"Words ought to be a little wild, for they are the assault of thoughts on the unthinking" - JMK
- A great article by Mark Thoma on income distribution. He also provides links (on his blog post about this) to Tim Taylor and Jacobson and Occhino on the declining labor share of national income. I need to really go back to the data, but what I remember from looking at this question a year ago was that labor share of compensation has been more steady, it's just that the earnings share has declined. Perhaps I'm remembering this wrong. The idea is that benefits make up an increasing portion of compensation. This still can have big implications - when I was looking at it, what I was primarily concerned about was the financing of unemployment insurance. Unemployment insurance (and Social Security and Medicare, for that matter) is financed through taxes on wages and salary. If these are making up a smaller and smaller share of total compensation, that means the tax base for these programs is shrinking. This is all something of an aside - the links above deal more directly with the distributional issues.
- Here's a very well written post on the relationship between social science and natural science. Normally I'm skeptical of crude discussions of this issue by natural scientists who don't really have much of a concept of social science, but this is very carefully worded and has some good thoughts. The issue motivating the post is how each talks about race. My interest in race is entirely consequentialist and not ontological at all (which I interpret as being just fine according to this post). I study how the human species makes resource allocation decisions (just like many biologists study resourc allocation by other species - I'm just a biologist that studies a highly evolved primate). The way humans sub-divide each other into races plays a crucial role in many of these allocation decisions, so I work with "race" as it is popularly understood a lot. It doesn't matter, from my perspective, whether there is a genetic foundation for race groups at all. I operate on the assumption that it isn't, based on my weak understanding of the biology of the question, but I'm happy to defer on this point to the biologists either way. In most cases when I work with questions of race, the genetics of it is entirely beside the point for me.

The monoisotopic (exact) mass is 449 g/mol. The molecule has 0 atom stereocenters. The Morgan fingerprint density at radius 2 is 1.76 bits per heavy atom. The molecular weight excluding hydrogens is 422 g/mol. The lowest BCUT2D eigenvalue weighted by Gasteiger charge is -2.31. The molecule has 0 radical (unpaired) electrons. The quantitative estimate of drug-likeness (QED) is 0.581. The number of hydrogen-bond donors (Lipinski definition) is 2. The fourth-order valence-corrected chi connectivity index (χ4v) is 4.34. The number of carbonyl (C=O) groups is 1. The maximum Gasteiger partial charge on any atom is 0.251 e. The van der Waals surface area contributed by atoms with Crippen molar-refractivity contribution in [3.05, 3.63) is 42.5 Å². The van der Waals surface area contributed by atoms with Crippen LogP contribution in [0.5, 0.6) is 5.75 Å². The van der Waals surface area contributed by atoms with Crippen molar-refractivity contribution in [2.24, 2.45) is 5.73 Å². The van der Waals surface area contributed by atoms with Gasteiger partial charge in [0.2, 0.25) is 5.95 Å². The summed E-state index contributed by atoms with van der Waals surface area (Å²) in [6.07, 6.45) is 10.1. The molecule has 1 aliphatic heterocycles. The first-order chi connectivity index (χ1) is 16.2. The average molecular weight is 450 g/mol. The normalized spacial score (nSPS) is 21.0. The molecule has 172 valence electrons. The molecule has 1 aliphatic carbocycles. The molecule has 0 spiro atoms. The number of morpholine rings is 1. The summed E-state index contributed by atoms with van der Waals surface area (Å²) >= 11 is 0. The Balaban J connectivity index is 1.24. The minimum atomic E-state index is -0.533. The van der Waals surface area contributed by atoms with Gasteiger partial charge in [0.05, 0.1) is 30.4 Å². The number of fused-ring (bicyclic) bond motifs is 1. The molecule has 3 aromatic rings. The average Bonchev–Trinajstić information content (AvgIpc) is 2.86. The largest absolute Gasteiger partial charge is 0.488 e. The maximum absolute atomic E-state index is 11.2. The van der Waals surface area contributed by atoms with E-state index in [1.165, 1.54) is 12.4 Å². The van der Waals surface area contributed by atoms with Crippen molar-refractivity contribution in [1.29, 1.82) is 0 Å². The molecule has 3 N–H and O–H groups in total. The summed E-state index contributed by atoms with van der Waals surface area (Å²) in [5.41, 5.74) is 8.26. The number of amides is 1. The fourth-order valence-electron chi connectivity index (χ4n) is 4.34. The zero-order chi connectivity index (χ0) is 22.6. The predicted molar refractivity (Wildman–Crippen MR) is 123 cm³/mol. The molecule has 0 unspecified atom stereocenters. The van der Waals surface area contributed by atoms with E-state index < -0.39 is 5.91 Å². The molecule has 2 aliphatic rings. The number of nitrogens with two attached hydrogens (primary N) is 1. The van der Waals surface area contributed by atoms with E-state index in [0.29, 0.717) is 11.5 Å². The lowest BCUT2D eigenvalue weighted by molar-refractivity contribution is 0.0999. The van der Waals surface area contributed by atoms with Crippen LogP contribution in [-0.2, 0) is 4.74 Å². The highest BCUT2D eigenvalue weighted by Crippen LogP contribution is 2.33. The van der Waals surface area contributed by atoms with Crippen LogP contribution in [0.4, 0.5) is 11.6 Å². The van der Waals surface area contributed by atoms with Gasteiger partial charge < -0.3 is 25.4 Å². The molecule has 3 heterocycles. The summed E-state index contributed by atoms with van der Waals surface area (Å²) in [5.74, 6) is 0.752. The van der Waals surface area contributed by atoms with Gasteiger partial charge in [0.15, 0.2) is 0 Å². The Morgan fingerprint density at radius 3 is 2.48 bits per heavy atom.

Note especially in this post how he talks about the relationship between social science and biology as analagous to the relationship between biology and chemistry. He talks about a "hierarchy of disciplines" (I cringed when I first read that), but he clarified that in this hierarchy chemistry is more "fundamental" than biology, and biology is more "fundamental" than social science. This is the critical point. This does not mean we need to build economics up from chemistry, the way some people pre-occupied with "microfoundations of macroeconomics" might suggest if their views were taken to their logical end. What it does mean is that biologists are dealing with fundamentally chemical systems, and social scientists are dealing with fundamentally biological systems. Reconciliation of theory and observation can work in both directions, of course.
- Simon Wren-Lewis talks about teaching minimum wages and immigration. As most of you know, the empirics and the theory on this are not as clear as some people would like to pretend. What's fascinating to me is that there are some people who are insistent on what a downward sloping labor demand curve means for the minimum wage, but are willing to very quickly write it off for immigration. A bigger problem is that these discussions rarely take the general equilibrium impact of the minimum wage or immigration into account.
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